Since founding Agora Inc. in 1979, Bill Bonner has found success and garnered camaraderie in numerous communities and industries. A man of many talents, his entrepreneurial savvy, unique writings, philanthropic undertakings, and preservationist activities have all been recognized and awarded by some of America's most respected authorities. Along with Addison Wiggin, his friend and colleague, Bill has written two New York Times best-selling books, Financial Reckoning Day and Empire of Debt. Both works have been critically acclaimed internationally. With political journalist Lila Rajiva, he wrote his third New York Times best-selling book, Mobs, Messiahs and Markets, which offers concrete advice on how to avoid the public spectacle of modern finance. Since 1999, Bill has been a daily contributor and the driving force behind The Daily Reckoning. Dice Have No Memory: Big Bets & Bad Economics from Paris to the Pampas, the newest book from Bill Bonner, is the definitive compendium of Bill's daily reckonings from more than a decade: 1999-2010.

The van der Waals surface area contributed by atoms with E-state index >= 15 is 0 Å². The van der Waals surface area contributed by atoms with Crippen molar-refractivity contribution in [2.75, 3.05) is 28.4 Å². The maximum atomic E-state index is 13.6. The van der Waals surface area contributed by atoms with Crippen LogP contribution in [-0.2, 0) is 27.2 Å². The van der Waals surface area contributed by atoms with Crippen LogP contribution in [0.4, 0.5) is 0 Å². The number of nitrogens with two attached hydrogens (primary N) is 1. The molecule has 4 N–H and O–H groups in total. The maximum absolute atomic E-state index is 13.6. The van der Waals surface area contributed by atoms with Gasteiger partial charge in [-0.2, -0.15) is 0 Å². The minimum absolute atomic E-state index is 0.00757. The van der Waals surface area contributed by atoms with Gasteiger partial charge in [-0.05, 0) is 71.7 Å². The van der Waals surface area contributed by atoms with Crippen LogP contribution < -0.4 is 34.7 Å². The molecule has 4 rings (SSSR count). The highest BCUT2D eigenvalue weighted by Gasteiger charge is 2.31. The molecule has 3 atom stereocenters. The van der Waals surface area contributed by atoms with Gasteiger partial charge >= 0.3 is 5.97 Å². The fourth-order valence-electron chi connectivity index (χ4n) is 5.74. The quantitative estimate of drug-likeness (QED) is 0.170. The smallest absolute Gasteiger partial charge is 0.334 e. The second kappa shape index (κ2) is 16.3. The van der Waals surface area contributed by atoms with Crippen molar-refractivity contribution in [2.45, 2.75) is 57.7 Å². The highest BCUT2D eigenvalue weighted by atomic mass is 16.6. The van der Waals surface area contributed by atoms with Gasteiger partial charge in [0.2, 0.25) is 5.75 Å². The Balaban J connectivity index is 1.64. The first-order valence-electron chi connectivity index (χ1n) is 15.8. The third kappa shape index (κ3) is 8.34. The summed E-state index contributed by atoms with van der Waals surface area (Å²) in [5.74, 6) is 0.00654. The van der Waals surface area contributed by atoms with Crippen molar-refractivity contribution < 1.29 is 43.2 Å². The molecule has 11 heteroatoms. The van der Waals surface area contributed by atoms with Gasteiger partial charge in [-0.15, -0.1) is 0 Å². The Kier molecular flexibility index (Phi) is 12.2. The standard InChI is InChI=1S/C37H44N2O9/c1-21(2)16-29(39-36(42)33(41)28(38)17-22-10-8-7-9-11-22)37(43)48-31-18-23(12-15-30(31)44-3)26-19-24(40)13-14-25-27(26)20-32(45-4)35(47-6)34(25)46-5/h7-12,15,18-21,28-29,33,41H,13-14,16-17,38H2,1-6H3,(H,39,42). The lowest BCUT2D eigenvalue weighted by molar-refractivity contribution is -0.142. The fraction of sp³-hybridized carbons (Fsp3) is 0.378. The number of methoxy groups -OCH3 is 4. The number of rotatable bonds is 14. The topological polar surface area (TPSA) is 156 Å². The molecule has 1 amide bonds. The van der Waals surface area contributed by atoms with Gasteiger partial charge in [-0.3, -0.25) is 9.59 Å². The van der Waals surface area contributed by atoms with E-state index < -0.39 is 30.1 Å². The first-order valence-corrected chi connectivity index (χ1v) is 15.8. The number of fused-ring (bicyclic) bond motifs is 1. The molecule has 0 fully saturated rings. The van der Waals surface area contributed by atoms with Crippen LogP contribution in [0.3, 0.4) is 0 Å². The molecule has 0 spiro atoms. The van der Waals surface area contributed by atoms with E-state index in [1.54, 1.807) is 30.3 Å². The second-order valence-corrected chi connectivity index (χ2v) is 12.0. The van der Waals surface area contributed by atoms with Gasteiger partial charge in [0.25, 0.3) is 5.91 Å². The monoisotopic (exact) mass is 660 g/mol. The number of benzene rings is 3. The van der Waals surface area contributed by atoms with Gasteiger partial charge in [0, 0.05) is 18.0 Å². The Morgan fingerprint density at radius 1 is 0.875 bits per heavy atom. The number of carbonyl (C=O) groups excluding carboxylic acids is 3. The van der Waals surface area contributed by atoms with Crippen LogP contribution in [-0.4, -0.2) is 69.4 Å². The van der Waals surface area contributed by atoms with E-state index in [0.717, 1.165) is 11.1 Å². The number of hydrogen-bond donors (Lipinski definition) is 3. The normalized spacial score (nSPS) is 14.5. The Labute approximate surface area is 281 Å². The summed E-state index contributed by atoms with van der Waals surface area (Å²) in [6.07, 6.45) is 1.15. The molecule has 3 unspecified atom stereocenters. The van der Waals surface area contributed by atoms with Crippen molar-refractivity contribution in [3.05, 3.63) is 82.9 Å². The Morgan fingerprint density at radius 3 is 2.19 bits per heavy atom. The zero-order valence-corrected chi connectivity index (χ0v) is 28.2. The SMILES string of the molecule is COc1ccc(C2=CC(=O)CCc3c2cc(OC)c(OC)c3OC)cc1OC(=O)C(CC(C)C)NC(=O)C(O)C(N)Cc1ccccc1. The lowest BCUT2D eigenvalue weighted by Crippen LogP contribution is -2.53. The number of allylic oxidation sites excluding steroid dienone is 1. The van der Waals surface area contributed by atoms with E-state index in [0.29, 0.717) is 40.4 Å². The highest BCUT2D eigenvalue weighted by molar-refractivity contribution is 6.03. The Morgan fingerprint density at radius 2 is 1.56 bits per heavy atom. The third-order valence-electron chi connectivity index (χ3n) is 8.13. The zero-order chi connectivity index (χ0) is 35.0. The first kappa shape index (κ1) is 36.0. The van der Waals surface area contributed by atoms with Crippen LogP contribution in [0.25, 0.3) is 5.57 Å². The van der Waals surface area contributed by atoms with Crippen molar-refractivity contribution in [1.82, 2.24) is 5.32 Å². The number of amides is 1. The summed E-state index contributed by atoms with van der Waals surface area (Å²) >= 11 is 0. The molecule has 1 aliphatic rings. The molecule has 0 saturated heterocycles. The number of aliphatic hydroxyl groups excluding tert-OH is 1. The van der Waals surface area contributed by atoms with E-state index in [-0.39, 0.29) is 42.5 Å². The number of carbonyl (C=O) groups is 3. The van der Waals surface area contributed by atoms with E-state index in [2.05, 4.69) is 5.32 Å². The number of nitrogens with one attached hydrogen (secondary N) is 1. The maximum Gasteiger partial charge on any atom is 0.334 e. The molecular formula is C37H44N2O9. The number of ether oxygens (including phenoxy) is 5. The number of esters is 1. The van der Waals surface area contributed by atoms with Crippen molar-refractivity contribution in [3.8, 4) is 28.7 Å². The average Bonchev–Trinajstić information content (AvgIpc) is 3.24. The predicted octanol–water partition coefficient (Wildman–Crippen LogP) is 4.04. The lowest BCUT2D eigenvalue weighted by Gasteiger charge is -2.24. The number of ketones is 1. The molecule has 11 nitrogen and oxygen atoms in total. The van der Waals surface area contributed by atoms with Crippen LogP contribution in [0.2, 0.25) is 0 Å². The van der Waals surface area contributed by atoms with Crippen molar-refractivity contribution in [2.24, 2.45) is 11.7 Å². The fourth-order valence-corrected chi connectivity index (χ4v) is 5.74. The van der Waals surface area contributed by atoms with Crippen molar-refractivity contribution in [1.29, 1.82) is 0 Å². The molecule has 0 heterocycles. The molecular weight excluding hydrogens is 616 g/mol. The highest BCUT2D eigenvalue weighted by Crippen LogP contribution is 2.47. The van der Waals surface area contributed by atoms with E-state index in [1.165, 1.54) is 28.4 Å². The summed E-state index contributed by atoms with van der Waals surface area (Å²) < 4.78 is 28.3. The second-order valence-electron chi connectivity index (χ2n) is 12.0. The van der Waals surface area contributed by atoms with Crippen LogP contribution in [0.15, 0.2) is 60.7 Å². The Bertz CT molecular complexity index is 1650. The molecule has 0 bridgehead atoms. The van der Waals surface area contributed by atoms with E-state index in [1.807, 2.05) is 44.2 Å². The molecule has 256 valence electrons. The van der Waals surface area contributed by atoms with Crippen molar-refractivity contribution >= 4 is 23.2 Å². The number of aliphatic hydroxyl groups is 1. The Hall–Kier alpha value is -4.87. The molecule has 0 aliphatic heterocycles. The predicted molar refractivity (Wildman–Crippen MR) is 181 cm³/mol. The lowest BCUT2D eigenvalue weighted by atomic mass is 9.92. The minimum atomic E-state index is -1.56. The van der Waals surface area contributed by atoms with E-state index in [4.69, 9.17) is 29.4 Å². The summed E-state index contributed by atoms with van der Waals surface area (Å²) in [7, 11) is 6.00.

As long as the US is the only remaining superpower on earth, treasuries continue to be bought. Gold didn’t get smarter through the centuries but weaponry did.
Of course, I could be wrong.
I can see the greenback drifting lower. It is not however, in the best interest of the Chinese, or any other large holder of U.S paper, to allow the dollar to collapse. The U.S is ironically, like the large financial institutions they bail out, they are too big to fail.
9t+12t=21t. On the eve of another week of record issuance,the jetsetting cool internationalista-lite spokesperson,Mr B.Obama, announces yet another 9 trill over the next 10 yrs….isn’t there some kind of message in this message….isn’t Mr Obama really saying “bring it on…”